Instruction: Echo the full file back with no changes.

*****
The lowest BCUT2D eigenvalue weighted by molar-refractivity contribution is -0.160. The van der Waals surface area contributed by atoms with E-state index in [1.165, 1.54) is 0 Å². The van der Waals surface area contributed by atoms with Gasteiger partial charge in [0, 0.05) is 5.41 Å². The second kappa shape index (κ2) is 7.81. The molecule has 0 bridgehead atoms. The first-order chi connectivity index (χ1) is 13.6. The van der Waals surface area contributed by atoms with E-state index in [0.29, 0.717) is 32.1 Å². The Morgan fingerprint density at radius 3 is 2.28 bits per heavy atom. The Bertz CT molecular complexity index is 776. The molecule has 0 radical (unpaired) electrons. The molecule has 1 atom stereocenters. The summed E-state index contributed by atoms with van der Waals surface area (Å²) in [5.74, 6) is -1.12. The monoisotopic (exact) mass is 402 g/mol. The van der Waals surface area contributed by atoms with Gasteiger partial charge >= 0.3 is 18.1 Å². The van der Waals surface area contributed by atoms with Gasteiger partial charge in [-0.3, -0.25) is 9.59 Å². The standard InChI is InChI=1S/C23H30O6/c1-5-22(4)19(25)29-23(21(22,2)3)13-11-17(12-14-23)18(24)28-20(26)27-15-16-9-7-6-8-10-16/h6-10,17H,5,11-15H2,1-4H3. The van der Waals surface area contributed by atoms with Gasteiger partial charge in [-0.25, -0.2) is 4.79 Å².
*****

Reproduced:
The lowest BCUT2D eigenvalue weighted by molar-refractivity contribution is -0.160. The van der Waals surface area contributed by atoms with E-state index in [1.165, 1.54) is 0 Å². The van der Waals surface area contributed by atoms with Gasteiger partial charge in [0, 0.05) is 5.41 Å². The second kappa shape index (κ2) is 7.81. The molecule has 0 bridgehead atoms. The first-order chi connectivity index (χ1) is 13.6. The van der Waals surface area contributed by atoms with E-state index in [0.29, 0.717) is 32.1 Å². The Morgan fingerprint density at radius 3 is 2.28 bits per heavy atom. The Bertz CT molecular complexity index is 776. The molecule has 0 radical (unpaired) electrons. The molecule has 1 atom stereocenters. The summed E-state index contributed by atoms with van der Waals surface area (Å²) in [5.74, 6) is -1.12. The monoisotopic (exact) mass is 402 g/mol. The van der Waals surface area contributed by atoms with Gasteiger partial charge >= 0.3 is 18.1 Å². The van der Waals surface area contributed by atoms with Gasteiger partial charge in [-0.3, -0.25) is 9.59 Å². The standard InChI is InChI=1S/C23H30O6/c1-5-22(4)19(25)29-23(21(22,2)3)13-11-17(12-14-23)18(24)28-20(26)27-15-16-9-7-6-8-10-16/h6-10,17H,5,11-15H2,1-4H3. The van der Waals surface area contributed by atoms with Gasteiger partial charge in [-0.25, -0.2) is 4.79 Å².